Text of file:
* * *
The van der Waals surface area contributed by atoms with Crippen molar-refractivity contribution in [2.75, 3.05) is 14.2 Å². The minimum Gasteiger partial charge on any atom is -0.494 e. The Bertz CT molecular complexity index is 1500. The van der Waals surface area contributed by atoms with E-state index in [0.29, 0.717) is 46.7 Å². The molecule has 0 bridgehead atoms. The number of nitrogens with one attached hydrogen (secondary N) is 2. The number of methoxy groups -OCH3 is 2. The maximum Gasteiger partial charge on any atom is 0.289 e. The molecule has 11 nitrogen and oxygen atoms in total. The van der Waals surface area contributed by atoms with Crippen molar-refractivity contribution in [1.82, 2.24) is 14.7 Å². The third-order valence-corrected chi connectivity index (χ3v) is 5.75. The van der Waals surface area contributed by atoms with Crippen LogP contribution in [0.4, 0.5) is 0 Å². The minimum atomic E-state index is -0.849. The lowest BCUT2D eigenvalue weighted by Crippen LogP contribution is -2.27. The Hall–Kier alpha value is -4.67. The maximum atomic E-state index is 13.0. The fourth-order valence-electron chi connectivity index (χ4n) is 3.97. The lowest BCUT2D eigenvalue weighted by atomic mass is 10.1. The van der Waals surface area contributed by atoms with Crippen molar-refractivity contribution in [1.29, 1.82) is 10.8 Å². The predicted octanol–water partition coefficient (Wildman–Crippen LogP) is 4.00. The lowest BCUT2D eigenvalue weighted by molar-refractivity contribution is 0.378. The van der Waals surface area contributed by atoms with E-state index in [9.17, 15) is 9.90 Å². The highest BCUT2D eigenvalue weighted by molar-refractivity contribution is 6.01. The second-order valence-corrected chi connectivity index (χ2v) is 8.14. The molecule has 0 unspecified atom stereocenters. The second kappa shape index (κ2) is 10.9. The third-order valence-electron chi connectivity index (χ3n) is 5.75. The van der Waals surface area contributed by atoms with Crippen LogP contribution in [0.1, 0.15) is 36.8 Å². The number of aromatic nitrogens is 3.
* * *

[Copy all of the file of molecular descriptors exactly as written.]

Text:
The van der Waals surface area contributed by atoms with Crippen molar-refractivity contribution in [2.75, 3.05) is 14.2 Å². The minimum Gasteiger partial charge on any atom is -0.494 e. The Bertz CT molecular complexity index is 1500. The van der Waals surface area contributed by atoms with E-state index in [0.29, 0.717) is 46.7 Å². The molecule has 0 bridgehead atoms. The number of nitrogens with one attached hydrogen (secondary N) is 2. The number of methoxy groups -OCH3 is 2. The maximum Gasteiger partial charge on any atom is 0.289 e. The molecule has 11 nitrogen and oxygen atoms in total. The van der Waals surface area contributed by atoms with Crippen molar-refractivity contribution in [1.82, 2.24) is 14.7 Å². The third-order valence-corrected chi connectivity index (χ3v) is 5.75. The van der Waals surface area contributed by atoms with Crippen LogP contribution in [0.4, 0.5) is 0 Å². The minimum atomic E-state index is -0.849. The lowest BCUT2D eigenvalue weighted by Crippen LogP contribution is -2.27. The Hall–Kier alpha value is -4.67. The maximum atomic E-state index is 13.0. The fourth-order valence-electron chi connectivity index (χ4n) is 3.97. The lowest BCUT2D eigenvalue weighted by atomic mass is 10.1. The van der Waals surface area contributed by atoms with Crippen molar-refractivity contribution in [1.29, 1.82) is 10.8 Å². The predicted octanol–water partition coefficient (Wildman–Crippen LogP) is 4.00. The lowest BCUT2D eigenvalue weighted by molar-refractivity contribution is 0.378. The van der Waals surface area contributed by atoms with E-state index in [9.17, 15) is 9.90 Å². The highest BCUT2D eigenvalue weighted by molar-refractivity contribution is 6.01. The second-order valence-corrected chi connectivity index (χ2v) is 8.14. The molecule has 0 unspecified atom stereocenters. The second kappa shape index (κ2) is 10.9. The third-order valence-electron chi connectivity index (χ3n) is 5.75. The van der Waals surface area contributed by atoms with Crippen LogP contribution in [0.1, 0.15) is 36.8 Å². The number of aromatic nitrogens is 3.